'I was overwhelmed with anger' - husband of mum who died from cervical cancer not knowing about incorrect smear results
THE widower of a young mum who died from cervical cancer after two incorrect smear test results has said he was "overwhelmed with anger" when he found out what had happened.
Mother-of-two Irene Teap passed away aged 35 on June 26 last year.
Her husband Stephen, who lives in Carrigaline in Cork, said she asked specialists ‘at least 100 times’ why the cancer never showed up on her smear tests in 2010 or 2013.
Stephen said he was called by the HSE last week to be informed that she was one of 17 women who died of cervical cancer not knowing that their smear test results had been incorrect.
Speaking about the distressing phone call on the Ray D'Arcy Show on RTE 1 today, he said: "I was absolutely furious, I just was raging on the phone, I was overwhelmed with anger.
"I couldn't believe the way I was contacted."
Stephen met with Irene's consultant last Thursday and he confirmed that pre-cancerous cells were detected in her 2010 audited test results, cancer was also detected in her audited 2013 smear test results.
Her audited results were sent to her consultant on July 3 last year, three weeks before she died but they were never shared with her.
Stephen also explained that he want to highlight what happened to his wife so that people know the people affected by the controversy and also so their young sons, Oscar (5) and Noah (3), would know he fought for accountability.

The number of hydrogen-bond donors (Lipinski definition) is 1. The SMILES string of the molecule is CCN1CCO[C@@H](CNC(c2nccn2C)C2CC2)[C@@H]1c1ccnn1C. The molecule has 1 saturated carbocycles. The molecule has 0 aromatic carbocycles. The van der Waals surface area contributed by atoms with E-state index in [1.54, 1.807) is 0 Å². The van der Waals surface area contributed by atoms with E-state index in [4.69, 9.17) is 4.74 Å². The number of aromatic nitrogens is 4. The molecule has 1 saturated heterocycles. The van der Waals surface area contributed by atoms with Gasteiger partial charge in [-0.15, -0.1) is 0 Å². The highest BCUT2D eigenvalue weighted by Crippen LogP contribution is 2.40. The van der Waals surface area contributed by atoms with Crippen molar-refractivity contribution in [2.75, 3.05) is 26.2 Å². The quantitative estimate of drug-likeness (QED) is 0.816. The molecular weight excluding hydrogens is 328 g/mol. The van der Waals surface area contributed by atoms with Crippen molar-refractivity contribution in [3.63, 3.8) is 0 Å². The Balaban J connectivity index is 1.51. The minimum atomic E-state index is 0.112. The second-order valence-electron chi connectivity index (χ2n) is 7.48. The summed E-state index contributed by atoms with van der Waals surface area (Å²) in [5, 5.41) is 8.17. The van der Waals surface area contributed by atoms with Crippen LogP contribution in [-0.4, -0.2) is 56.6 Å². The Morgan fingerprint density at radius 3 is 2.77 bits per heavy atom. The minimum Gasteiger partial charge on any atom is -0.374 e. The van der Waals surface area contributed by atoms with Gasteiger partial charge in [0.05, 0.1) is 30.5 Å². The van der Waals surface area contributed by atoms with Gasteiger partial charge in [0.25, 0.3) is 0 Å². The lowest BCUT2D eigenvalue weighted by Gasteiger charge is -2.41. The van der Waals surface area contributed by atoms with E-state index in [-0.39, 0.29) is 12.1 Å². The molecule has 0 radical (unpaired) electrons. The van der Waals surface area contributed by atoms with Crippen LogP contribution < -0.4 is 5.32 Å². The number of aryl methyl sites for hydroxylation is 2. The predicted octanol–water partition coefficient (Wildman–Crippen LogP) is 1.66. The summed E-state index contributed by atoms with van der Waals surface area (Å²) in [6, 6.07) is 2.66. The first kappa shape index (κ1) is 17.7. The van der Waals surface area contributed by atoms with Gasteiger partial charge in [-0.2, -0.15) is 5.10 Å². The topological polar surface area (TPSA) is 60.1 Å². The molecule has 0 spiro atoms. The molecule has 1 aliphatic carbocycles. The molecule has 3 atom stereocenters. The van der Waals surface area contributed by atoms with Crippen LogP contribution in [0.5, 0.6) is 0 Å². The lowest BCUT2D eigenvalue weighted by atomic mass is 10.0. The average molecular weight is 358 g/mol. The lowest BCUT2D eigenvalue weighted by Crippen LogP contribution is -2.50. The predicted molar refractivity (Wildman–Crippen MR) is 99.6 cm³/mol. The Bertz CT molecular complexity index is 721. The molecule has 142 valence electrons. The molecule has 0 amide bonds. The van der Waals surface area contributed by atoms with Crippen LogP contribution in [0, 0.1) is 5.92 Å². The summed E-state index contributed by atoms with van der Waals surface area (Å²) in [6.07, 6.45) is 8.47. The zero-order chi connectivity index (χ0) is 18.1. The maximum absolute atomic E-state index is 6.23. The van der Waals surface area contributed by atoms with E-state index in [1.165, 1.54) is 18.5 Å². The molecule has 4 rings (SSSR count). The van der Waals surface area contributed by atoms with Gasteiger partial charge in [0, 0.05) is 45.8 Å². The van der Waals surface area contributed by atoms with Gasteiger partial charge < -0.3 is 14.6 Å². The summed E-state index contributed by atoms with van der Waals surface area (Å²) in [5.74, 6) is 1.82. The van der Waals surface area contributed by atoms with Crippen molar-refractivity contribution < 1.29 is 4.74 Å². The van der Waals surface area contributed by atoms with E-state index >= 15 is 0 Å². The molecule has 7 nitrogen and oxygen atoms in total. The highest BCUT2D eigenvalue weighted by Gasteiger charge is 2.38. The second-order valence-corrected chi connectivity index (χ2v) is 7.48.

He said: "You need to be in situation of fight, you have to fight. If you’re going to think is the end near, or if it’s all over now, you’re not fighting. Doubts do come into your head but you have to push them out.
"There’s only one reason I made this story public. I didn’t want to be one of the 17.
"There’s two little boys at the end of this, and a loving mum at the end of this."
He said that Irene noticed bleeding around five weeks after she gave birth to the couple's second son, Noah in 2015.
She was told that she was still recovering from childbirth and she was still recovering from childbirth. 18 weeks later her GP referred her to a specialist again, where she was diagnosed with stage 2b cervical cancer.
Stephen recalled: "On Monday she gets a call asking to come in tomorrow, but we said we were going on holidays. The consultant said no, you really have to come in.
"She was brought in on Tuesday and this is where they sat us down and said sorry to say but you have cervical cancer...
"She asked her doctors, 'How the hell did my smears not pick them up?'
"The consultant said it doesn’t pick them all up, there’s room for error.
“When I first heard about it, (the CervicalCheck controversy), that question was doing circles in my mind. I could hear Irene asking why it wasn’t picked up.”
Stephen also said that he does not have faith in the HSE to resolve the issue.
He said: "Clearly no one has control over this situation, the Government don't, the HSE don't."